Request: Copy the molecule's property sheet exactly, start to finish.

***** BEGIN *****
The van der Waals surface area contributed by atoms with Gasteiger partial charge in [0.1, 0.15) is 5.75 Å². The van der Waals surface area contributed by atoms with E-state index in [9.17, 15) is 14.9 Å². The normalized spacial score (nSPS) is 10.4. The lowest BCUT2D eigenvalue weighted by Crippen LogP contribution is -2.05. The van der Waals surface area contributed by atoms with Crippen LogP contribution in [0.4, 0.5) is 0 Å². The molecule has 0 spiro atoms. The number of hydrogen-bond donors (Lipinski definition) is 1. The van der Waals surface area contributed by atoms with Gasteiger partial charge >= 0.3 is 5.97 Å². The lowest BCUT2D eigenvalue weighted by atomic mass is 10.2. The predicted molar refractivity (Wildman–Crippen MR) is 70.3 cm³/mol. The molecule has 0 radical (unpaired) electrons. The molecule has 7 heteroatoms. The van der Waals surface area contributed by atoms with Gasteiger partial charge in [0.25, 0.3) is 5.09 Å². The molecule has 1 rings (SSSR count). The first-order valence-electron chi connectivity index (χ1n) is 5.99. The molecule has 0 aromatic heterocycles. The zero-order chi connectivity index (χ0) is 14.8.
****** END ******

The van der Waals surface area contributed by atoms with Gasteiger partial charge in [0.1, 0.15) is 5.75 Å². The van der Waals surface area contributed by atoms with E-state index in [9.17, 15) is 14.9 Å². The normalized spacial score (nSPS) is 10.4. The lowest BCUT2D eigenvalue weighted by Crippen LogP contribution is -2.05. The van der Waals surface area contributed by atoms with Crippen LogP contribution in [0.4, 0.5) is 0 Å². The molecule has 0 spiro atoms. The number of hydrogen-bond donors (Lipinski definition) is 1. The van der Waals surface area contributed by atoms with Gasteiger partial charge >= 0.3 is 5.97 Å². The lowest BCUT2D eigenvalue weighted by atomic mass is 10.2. The predicted molar refractivity (Wildman–Crippen MR) is 70.3 cm³/mol. The molecule has 0 radical (unpaired) electrons. The molecule has 7 heteroatoms. The van der Waals surface area contributed by atoms with Gasteiger partial charge in [0.25, 0.3) is 5.09 Å². The molecule has 1 rings (SSSR count). The first-order valence-electron chi connectivity index (χ1n) is 5.99. The molecule has 0 aromatic heterocycles. The zero-order chi connectivity index (χ0) is 14.8.